Only the top three per cent of GCSE students will receive the highest grade in English and Maths when the new exams are sat from 2017 onwards.
Exam regulator Ofqual said this has been introduced in a bid to bring about greater differentiation towards the top end of results, BBC News reports.
Schools will start teaching the new GCSEs in English, English Literature and Maths in 2015, and the current grading system will be replaced by a numerical one - with Grade 9 being the highest, down to Grade 1.
The top three numbers will replace the A and the A*, meaning it will be easier to see who the very best performing students are. It is predicted the same number of students who currently receive As and A*s will be given Grades 7 to 9.
Headteachers have warned that no student should be at a disadvantage because of this new system.
Chief regulator Glenys Stacey said "statistical evidence" will be used to ensure there is a smooth transition and that no pupil will be adversely affected by the change. This will also "provide some certainty about what to expect at this time of significant change".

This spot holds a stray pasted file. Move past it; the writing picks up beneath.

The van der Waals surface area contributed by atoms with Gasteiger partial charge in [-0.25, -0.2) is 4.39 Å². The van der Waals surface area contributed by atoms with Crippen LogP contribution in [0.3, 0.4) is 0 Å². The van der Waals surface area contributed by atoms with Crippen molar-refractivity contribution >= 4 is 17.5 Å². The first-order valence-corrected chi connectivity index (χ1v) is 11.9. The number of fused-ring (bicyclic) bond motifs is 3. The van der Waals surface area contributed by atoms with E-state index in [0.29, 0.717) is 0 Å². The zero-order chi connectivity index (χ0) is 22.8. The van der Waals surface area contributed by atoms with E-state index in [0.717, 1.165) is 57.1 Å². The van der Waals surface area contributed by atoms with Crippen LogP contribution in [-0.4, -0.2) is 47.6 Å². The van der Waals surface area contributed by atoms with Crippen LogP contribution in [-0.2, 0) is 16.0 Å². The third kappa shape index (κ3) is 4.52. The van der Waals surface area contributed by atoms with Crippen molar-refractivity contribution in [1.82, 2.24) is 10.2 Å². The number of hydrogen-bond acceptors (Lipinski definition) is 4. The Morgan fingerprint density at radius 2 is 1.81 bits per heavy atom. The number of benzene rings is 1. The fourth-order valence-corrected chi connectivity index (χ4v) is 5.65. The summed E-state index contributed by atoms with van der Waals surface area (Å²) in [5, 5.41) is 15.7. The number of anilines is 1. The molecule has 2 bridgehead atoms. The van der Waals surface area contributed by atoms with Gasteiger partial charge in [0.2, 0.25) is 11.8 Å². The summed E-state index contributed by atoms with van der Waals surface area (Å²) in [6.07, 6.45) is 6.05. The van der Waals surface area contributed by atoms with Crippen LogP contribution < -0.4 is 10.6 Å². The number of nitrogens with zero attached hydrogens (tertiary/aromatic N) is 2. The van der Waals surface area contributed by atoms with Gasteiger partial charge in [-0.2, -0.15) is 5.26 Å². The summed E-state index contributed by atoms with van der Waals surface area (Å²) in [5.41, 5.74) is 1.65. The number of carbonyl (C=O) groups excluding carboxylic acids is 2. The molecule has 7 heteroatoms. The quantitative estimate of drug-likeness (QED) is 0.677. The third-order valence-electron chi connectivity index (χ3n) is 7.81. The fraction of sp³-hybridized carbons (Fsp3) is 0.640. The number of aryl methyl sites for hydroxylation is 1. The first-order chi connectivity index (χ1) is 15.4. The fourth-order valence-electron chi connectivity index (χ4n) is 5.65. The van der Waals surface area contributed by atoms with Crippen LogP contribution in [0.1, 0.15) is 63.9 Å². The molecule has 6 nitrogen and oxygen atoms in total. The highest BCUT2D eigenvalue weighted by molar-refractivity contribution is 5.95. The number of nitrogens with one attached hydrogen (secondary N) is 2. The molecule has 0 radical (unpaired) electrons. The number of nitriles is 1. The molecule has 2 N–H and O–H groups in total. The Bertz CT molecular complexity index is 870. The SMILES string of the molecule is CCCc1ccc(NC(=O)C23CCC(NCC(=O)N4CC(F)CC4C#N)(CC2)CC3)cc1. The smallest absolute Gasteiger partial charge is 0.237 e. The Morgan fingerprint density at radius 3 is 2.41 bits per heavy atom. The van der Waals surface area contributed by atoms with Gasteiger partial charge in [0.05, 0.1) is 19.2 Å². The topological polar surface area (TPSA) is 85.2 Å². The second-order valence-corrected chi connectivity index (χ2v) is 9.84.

While the new Grade 4 is expected to be equivalent to a current C, former education secretary Michael Gove insisted he wanted the new-look GCSEs to be tougher than the ones currently being sat.
General secretary of the Association of School and College Leaders Brian Lightman warned that harder exams do not necessarily mean higher standards.
"Excellent teaching and clear leadership are what enable students to achieve more," he told BBC News.
He added it was important for employers to know what grades students had achieved when it came to applying for jobs.
At the moment, Ofqual is accrediting the new GCSEs and the new syllabuses for English and Maths should be delivered to schools before Christmas.
Posted by Alan Douglas